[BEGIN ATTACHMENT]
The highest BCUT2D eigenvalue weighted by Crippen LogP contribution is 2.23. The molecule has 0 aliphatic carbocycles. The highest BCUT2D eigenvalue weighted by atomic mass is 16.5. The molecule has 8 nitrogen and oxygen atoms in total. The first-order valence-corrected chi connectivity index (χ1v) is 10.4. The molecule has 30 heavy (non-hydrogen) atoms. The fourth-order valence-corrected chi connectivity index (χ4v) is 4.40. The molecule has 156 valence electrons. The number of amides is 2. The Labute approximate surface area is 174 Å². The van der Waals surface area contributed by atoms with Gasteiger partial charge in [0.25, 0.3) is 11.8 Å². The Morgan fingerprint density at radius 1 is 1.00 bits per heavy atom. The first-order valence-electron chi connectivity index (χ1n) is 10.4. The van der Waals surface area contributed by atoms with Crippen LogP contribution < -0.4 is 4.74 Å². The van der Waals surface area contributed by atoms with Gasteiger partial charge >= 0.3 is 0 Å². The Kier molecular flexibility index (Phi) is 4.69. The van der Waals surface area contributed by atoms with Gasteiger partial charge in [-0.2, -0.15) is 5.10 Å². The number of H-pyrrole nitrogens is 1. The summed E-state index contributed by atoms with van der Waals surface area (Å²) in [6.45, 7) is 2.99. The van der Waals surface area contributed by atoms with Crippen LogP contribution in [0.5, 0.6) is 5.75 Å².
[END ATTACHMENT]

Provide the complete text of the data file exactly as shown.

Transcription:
The highest BCUT2D eigenvalue weighted by Crippen LogP contribution is 2.23. The molecule has 0 aliphatic carbocycles. The highest BCUT2D eigenvalue weighted by atomic mass is 16.5. The molecule has 8 nitrogen and oxygen atoms in total. The first-order valence-corrected chi connectivity index (χ1v) is 10.4. The molecule has 30 heavy (non-hydrogen) atoms. The fourth-order valence-corrected chi connectivity index (χ4v) is 4.40. The molecule has 156 valence electrons. The number of amides is 2. The Labute approximate surface area is 174 Å². The van der Waals surface area contributed by atoms with Gasteiger partial charge in [0.25, 0.3) is 11.8 Å². The Morgan fingerprint density at radius 1 is 1.00 bits per heavy atom. The first-order valence-electron chi connectivity index (χ1n) is 10.4. The van der Waals surface area contributed by atoms with Crippen LogP contribution < -0.4 is 4.74 Å². The van der Waals surface area contributed by atoms with Gasteiger partial charge >= 0.3 is 0 Å². The Kier molecular flexibility index (Phi) is 4.69. The van der Waals surface area contributed by atoms with Gasteiger partial charge in [-0.2, -0.15) is 5.10 Å². The number of H-pyrrole nitrogens is 1. The summed E-state index contributed by atoms with van der Waals surface area (Å²) in [6.45, 7) is 2.99. The van der Waals surface area contributed by atoms with Crippen LogP contribution in [0.5, 0.6) is 5.75 Å².